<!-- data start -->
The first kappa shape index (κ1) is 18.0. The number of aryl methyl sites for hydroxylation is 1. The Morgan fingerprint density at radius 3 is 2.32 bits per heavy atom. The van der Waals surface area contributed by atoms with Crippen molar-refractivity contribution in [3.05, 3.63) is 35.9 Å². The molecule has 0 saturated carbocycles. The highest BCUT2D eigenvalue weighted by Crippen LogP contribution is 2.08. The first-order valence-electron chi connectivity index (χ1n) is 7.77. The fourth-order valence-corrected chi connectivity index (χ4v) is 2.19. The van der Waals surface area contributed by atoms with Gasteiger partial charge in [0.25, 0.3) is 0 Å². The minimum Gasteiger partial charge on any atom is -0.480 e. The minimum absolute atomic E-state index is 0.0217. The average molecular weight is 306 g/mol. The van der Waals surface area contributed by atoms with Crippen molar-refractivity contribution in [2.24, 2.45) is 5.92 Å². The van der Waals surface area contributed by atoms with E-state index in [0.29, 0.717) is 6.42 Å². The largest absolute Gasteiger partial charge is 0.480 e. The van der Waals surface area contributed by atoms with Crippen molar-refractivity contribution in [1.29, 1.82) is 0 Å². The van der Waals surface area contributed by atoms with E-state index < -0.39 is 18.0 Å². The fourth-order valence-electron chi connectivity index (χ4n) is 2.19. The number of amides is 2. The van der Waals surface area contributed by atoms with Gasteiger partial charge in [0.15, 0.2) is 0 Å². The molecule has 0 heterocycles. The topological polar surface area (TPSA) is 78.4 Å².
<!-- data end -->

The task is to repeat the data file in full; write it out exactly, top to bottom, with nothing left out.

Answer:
The first kappa shape index (κ1) is 18.0. The number of aryl methyl sites for hydroxylation is 1. The Morgan fingerprint density at radius 3 is 2.32 bits per heavy atom. The van der Waals surface area contributed by atoms with Crippen molar-refractivity contribution in [3.05, 3.63) is 35.9 Å². The molecule has 0 saturated carbocycles. The highest BCUT2D eigenvalue weighted by Crippen LogP contribution is 2.08. The first-order valence-electron chi connectivity index (χ1n) is 7.77. The fourth-order valence-corrected chi connectivity index (χ4v) is 2.19. The van der Waals surface area contributed by atoms with Gasteiger partial charge in [0.25, 0.3) is 0 Å². The minimum Gasteiger partial charge on any atom is -0.480 e. The minimum absolute atomic E-state index is 0.0217. The average molecular weight is 306 g/mol. The van der Waals surface area contributed by atoms with Crippen molar-refractivity contribution in [2.24, 2.45) is 5.92 Å². The van der Waals surface area contributed by atoms with E-state index in [0.29, 0.717) is 6.42 Å². The largest absolute Gasteiger partial charge is 0.480 e. The van der Waals surface area contributed by atoms with Crippen molar-refractivity contribution in [1.29, 1.82) is 0 Å². The van der Waals surface area contributed by atoms with E-state index < -0.39 is 18.0 Å². The fourth-order valence-electron chi connectivity index (χ4n) is 2.19. The number of amides is 2. The van der Waals surface area contributed by atoms with Gasteiger partial charge in [0.15, 0.2) is 0 Å². The molecule has 0 heterocycles. The topological polar surface area (TPSA) is 78.4 Å².